During a process 1110, a first wireless device associated with a first vehicle transmits a request to refuel or charge at a refueling center, the request including one or more search request parameters. A request may be transmitted from a wireless device, such as wireless device 210, vehicle device 220, and wireless device 306. A request may be transmitted to application servers, such as application servers 230. Refueling or charging may be scheduled or unscheduled. If for instance the vehicle arrives early, the vehicles may need to be rearranged such as discussed above with respect to FIG. 8. In some aspects, a vehicle is stopped within a geographic area, such as geographic area 1002, and vehicles 1020-1026 are parked as illustrated in FIG. 10. The request may include identification information, such as the type of vehicle it is, e.g., diesel-fueled truck, the amount of fuel needed, a location of the first vehicle, and other search parameters discussed above with respect to FIG. 4. An amount of fuel needed for the first vehicle may be determined based on information received from vehicle diagnostic systems that may be in communication with sensors that detect an amount of fuel present in the first vehicle fuel tank. In some examples, the first vehicle has an embedded diagnostics API available for third party integration. In some examples, the first vehicle has an external diagnostics port. In some aspects, a diagnostics port adapter such as a wireless (e.g., BLUETOOTH, IR) diagnostics port adapter or a wired (e.g., USB, GPIO) diagnostics port adapter may be inserted into the external diagnostics port of the first vehicle. In some examples, diagnostics from the diagnostics port adapter such as the fuel level may be transmitted to an on-site edge-computing wireless device. In some examples, the parking application on a wireless device may receive diagnostics data from the diagnostics port adapter connected to the first vehicle. In some examples, a parking application installed on a wireless device may receive diagnostics data via the embedded diagnostics API of the first vehicle. In some examples, the parking application is on a wireless device such as wireless device 210 or vehicle device 220.

In some aspects, a request may be sent automatically when it is determined that the first vehicle is low on fuel. In some examples, this request may be transmitted by a vehicle device, such as a vehicle control system, and automatically provide the operator of the vehicle with options for refueling on a display within the first vehicle. One or more user icons may be shown on the display that correspond with refueling or charging centers, and the request may be sent in response to input from the vehicle operator. In some examples, a refueling or charging center may be selected automatically, such as based on a predefined destination, or based on a current location, or based on a needed fuel type, or based on a listing location value, such as a listing location values determined by systems and methods disclosed in U.S. patent application Ser. No. 16/235,805.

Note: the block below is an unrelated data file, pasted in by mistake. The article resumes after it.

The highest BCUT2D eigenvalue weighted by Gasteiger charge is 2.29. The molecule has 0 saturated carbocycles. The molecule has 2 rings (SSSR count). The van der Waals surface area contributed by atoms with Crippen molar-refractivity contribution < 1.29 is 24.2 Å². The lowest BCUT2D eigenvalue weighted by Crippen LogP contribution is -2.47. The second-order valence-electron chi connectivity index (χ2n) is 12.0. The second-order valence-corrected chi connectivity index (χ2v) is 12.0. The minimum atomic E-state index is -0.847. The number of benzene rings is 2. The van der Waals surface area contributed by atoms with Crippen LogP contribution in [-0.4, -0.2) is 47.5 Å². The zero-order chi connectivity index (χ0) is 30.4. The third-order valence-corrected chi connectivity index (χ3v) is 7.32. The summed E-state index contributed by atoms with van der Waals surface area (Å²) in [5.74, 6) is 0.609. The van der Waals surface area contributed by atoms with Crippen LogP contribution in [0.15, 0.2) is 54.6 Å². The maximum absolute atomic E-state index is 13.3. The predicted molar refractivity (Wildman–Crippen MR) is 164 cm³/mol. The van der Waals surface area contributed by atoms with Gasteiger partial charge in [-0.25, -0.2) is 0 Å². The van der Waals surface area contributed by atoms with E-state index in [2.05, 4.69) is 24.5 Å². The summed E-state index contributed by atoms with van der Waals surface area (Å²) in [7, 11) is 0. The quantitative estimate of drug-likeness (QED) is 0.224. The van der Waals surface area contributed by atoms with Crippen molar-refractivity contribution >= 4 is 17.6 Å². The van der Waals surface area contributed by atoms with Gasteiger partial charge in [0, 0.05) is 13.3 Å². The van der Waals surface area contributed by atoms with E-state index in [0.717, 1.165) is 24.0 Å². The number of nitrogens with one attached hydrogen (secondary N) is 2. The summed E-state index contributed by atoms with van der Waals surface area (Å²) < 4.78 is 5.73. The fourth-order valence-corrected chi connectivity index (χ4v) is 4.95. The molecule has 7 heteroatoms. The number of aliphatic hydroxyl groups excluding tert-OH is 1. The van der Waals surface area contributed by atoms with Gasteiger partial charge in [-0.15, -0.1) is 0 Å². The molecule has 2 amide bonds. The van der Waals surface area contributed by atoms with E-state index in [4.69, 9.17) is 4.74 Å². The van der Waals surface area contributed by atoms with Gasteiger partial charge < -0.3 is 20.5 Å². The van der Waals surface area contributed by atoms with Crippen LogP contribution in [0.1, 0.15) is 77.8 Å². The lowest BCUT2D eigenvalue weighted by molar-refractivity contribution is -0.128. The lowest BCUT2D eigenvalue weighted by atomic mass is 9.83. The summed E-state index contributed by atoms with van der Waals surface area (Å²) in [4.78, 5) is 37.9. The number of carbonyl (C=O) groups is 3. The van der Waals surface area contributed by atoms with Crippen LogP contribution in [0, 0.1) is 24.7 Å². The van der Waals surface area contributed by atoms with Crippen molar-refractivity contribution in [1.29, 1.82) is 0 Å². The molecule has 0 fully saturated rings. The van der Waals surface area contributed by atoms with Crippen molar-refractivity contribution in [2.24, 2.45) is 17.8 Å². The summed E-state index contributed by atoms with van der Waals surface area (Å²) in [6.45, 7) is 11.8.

During a process 1115, fuel type for a first vehicle is determined based on identification information associated with the first vehicle and based on the one or more search parameters. In some examples, it is determined by recognizing the identification of a first vehicle. In some examples, determination is based on the VIN, which in some aspects, is determined by the license plate. In some examples, fuel type is directly determined by certain characters of the VIN, such as the eighth character. Certain country VIN may be identified by certain character patterns. In some examples, the state of registration can be determined based on a license plate pattern, such as California vehicles have a pattern of one number, followed by three characters followed by three numbers. In some examples, determination is based on identification information related directly to the fuel type of a vehicle. In some examples, at the entrance to the refueling center there is a kiosk or other fixed device that uses a short-range wireless technology, such as NFC, BLUETOOTH low energy (BLE) and/or the like, which, when in proximity or direct contact with wireless devices, that causes wireless devices to prompt a pass to be added via a first software application. In some examples, the fixed device includes an NFC reader, RFID tag reader, a facial recognition device, retina scanner, a fingerprint reader, barcode scanner, and/or the like and/or combinations thereof. In some examples, at the entrance/exit to the refueling center there are sensors, such as cameras, that may identify a vehicle and associate the vehicle with a payment profile. The vehicle may be identified using one or more vehicle-specific parameters as discussed above with respect to FIG. 3.

During a process 1120, it is determined whether or not the first vehicle will be able to be refueled or charged at the refueling center and whether rearrangement of one or more vehicles in the refueling center is required. In some examples, the first vehicle is able to dock at a refueling or charging station without rearrangement based on a calculation of the movement to one or more stations exist without risk of collision as described above with respect to FIG. 7. In some examples, it is determined no rearrangement of one or more vehicles in the refueling station is necessary to accommodate the first vehicle, the method proceeds to process 1150.